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Thread: Engineer vs Vet

  1. #1

    Unhappy Engineer vs Vet

    Afternoon folks

    I need help making a decision that will affect the rest of my life, I'm currently a second year Aerospace engineering student but the spark has gone for the subject, I'm dreading going into Uni in the morning as well as graduating and having to go and find a desk job!

    An opportunity has arose for me to start on a veterinary medicine course come October, so I suppose the question is thus what the feck should I do?


  2. #2
    As the son of a vet of 40 years large and small practice I can give you my observations on the change to the "industry" over the past 30 years
    It is no longer a profession IMO, it is an industry and the prevalence of insurance and litigation has removed the need for skilled diagnosis and replaced it with testing and procedures that at no particular cost to the animal owner are now considered acceptable. ("Hip replacement on a 11 year old labrador?" "sure, why not!? you insurance will cover it!")

    As a recruiter and career coach I can offer you some wider advice from an industry perspective. ​happy to do this by PM if you want
    Last edited by bewsher500; 16-04-2013 at 14:36.

  3. #3
    Just had to fork out £190 for a blood test and swab for my bitch, become a vet and become rich :-)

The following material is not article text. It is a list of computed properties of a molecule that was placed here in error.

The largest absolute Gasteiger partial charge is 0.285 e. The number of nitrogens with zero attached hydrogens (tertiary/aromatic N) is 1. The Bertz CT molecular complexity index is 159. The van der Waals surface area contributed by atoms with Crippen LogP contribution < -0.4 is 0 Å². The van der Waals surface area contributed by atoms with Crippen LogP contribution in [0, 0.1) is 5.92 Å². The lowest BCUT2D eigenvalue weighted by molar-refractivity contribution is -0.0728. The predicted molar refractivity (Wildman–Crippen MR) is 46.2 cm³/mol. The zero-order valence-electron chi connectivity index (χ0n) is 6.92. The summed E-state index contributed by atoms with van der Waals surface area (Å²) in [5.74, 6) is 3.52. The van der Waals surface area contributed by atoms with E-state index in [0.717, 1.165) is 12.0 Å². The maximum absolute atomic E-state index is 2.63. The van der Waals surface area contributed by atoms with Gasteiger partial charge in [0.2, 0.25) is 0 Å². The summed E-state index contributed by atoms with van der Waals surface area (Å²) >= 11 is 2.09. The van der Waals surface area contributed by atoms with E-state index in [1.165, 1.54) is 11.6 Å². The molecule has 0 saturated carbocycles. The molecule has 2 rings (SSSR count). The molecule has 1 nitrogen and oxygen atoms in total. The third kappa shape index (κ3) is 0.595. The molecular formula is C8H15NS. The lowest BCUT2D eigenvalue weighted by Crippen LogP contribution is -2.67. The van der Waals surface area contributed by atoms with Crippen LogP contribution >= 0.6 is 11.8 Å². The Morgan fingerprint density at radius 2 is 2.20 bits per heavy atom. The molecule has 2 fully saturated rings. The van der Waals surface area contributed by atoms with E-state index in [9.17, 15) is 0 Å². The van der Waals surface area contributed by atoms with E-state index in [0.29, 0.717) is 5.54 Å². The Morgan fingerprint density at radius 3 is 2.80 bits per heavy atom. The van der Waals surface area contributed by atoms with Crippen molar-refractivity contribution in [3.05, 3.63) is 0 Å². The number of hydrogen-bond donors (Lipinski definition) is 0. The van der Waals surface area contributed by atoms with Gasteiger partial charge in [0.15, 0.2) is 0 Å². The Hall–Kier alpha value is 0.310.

One day I want to be as wonderful as my dogs think i am .....

  4. #4
    I did a degree in mechanical engineering and after serving a couple of years in engineering ended up drifting into IT. If I had my time over again I'd love to do something like veterinary medicine. Both of your options are very worthy career paths and without the benefit of hindsight what have you got to lose by following your heart and going with what you are passionate about?


  5. #5
    if you are not happy with what your doing i would reccommend a change, nothing as bad as doing something you hate. good luck whatever you decide

  6. #6
    You want our help on a life changing decision, your mad
    If a desk job doesn't appeal why look for one, there is more to aerospace engineering than a desk job.
    But if the idea of becoming a vet appeals to you go for it, after all we will always have animals, we may not
    always have a British aerospace industry.


  7. #7
    I have a few vet friends, tough work, long hours, lots of night work early in their careers, challenging getting work in the locations/regions where you'd actually like to live, compensation/pay is 'ok', but hey, you're saving animals lives, that in itself is a beautiful thing. On the flip side, you might see a lot of terrifying and saddening things too, but it comes with the job.

    Aerospace engineer, R&D, Desk, in-field, good pay, good pension, ability to become a self employed consultant,,,sounds pretty good to me
    “One does not hunt in order to kill; one kills in order to have hunted.” - Jose Ortega y Gasset

  8. #8
    A few points..

    for the same entry grades,(more or less) Dr's and dentists earn more money. Dentistry also has far better hours. And the suicide rate in veterinary is very high and I'm just going to put it out there that veterinary is a harder course than the other two as well...

    but if your hating the course why stick to it?

  9. #9